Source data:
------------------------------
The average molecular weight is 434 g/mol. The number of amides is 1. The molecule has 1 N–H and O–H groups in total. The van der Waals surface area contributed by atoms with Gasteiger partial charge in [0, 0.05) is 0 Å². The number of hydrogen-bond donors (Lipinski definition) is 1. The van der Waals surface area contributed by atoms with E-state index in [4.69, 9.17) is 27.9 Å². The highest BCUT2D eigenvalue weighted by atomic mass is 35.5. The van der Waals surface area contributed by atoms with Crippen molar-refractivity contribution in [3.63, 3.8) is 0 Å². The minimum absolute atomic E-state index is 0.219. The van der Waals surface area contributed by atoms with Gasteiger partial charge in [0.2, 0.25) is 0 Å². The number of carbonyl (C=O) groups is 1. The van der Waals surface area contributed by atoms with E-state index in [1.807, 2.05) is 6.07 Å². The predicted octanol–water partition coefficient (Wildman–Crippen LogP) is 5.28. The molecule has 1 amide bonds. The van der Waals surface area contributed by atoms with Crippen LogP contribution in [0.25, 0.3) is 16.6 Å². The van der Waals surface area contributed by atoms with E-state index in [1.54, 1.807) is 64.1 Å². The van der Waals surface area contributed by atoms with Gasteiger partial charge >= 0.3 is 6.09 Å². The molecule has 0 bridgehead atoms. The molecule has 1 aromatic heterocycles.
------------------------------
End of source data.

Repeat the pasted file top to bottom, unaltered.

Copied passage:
The average molecular weight is 434 g/mol. The number of amides is 1. The molecule has 1 N–H and O–H groups in total. The van der Waals surface area contributed by atoms with Gasteiger partial charge in [0, 0.05) is 0 Å². The number of hydrogen-bond donors (Lipinski definition) is 1. The van der Waals surface area contributed by atoms with E-state index in [4.69, 9.17) is 27.9 Å². The highest BCUT2D eigenvalue weighted by atomic mass is 35.5. The van der Waals surface area contributed by atoms with Crippen molar-refractivity contribution in [3.63, 3.8) is 0 Å². The minimum absolute atomic E-state index is 0.219. The van der Waals surface area contributed by atoms with Gasteiger partial charge in [0.2, 0.25) is 0 Å². The number of carbonyl (C=O) groups is 1. The van der Waals surface area contributed by atoms with E-state index in [1.807, 2.05) is 6.07 Å². The predicted octanol–water partition coefficient (Wildman–Crippen LogP) is 5.28. The molecule has 1 amide bonds. The van der Waals surface area contributed by atoms with Crippen LogP contribution in [0.25, 0.3) is 16.6 Å². The van der Waals surface area contributed by atoms with E-state index in [1.54, 1.807) is 64.1 Å². The van der Waals surface area contributed by atoms with Gasteiger partial charge >= 0.3 is 6.09 Å². The molecule has 0 bridgehead atoms. The molecule has 1 aromatic heterocycles.